This website and the UNESCO Chair in DCMÉT build on over a decade of research on democracy and education, including the Global Doing Democracy Research Project (GDDRP), founded in 2008 by David Zyngier and Paul R. Carr, which grew from the first study Carr conducted on education for democracy in 2006. We now have over fifty similar projects with some 5,000 participants in more than a dozen countries. A Canadian Social Sciences and Humanities Research Council (SSHRC) grant (2012/2013-2016/2017) on Democracy, Political Literacy and Transformative Education (DPLTE) further underpins our work, and much of the research, analysis, findings and documents related to that project is also integrated into this website and the work of the UNESCO Chair.
All of the sections on the website will grow over time, and we will continue to share all of our analyses, findings, publications and outcomes of the research as well as experiences with colleagues from around the world. We will also enhance and develop networking and instruments and resources that will assist all those interested to better connect with our research, the fields of democracy, global citizenship and transformative education, and emerging collaborative projects and opportunities.
We hope that language will not prove to be a barrier, nor will national, cultural, political and/or disciplinary contexts and approaches present any obstacles to our evolving work. Our team functions in English, French and Spanish, and we will make every reasonable effort, in solidarity and in collaboration, to work with others. We are working toward making the website more user-friendly in all three languages, and the Google translate function should also allow for some meaningful access in most languages.
In sum, we hope that this website will be helpful to those interested in democracy, global citizenship and transformative education, and also that anyone interested will feel free to contact us with any questions, comments, queries and/or requests. We invite colleagues and friends to join us via Facebook and Twitter, and we also have a news page on Scoop.it, and on paper.li, all of which provide frequent updates, engagement, and news aimed at extending our interest in participatory democracy.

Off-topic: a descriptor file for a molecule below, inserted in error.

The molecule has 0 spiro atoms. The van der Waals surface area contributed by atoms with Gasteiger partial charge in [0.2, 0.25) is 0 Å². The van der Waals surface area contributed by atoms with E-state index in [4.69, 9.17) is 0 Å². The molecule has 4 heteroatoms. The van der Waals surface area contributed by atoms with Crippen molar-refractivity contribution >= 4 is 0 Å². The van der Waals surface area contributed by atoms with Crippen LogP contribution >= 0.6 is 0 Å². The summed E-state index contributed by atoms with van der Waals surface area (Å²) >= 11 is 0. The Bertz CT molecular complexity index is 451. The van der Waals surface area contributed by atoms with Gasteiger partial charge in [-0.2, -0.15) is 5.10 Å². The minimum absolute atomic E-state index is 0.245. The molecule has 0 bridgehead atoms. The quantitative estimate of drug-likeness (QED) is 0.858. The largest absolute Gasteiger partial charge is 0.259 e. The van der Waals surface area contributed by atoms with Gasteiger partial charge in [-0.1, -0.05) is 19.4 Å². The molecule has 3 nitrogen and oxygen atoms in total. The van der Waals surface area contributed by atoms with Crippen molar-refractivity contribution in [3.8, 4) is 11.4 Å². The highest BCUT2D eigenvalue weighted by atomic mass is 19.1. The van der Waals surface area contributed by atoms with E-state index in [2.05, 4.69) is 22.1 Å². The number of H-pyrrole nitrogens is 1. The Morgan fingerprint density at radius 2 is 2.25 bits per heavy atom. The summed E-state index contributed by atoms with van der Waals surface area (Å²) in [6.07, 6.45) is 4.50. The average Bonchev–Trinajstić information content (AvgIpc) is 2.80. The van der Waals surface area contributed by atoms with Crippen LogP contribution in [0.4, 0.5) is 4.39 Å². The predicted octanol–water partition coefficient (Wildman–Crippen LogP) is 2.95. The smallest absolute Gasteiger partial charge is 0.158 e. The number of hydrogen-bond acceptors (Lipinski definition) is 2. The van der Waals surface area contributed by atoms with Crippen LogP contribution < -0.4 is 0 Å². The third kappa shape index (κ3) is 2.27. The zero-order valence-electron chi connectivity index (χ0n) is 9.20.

Lastly, we want to acknowledge and thank the Social Sciences and Humanities Research Council of Canada (SSHRC), which generously provided a research grant that has supported this work leading to the UNESCO Chair. It is also important to highlight the contribution of the DPLTE research team, including Collaborators Brad Porfilio [California State University at East Bay, USA] and David Zyngier [Monash University, Australia], and Research Assistants in Ontario [Gary Pluim and Lauren Howard] and in Québec [Franck Potwora, Lidia Guennaoui and Keven Poulin]. We also are most appreciative of the support that we have received from the Université du Québec en Outaouais, the host institution for our UNESCO Chair, as well as the Université du Québec à Montréal, where the Co-Chair is located. Lastly, we are also grateful for the support from all of our colleagues on the Executive Committee and the National and International Advisory Committees as well as many others, who have been sources of inspiration and guidance over a long and sustained period of time.
Many thanks to all who have had a hand in cultivating this UNESCO Chair, which seeks, ultimately, to be a vehicle for social change, and, in a humble way, we sincerely hope, a better world.
Best regards, please fell free to contact us, and enjoy the website!
Dr. Paul R. Carr & Dr. Gina Thésée
Chair and Co-Chair, UNESCO Chair in Democracy, Global Citizenship and Transformative Education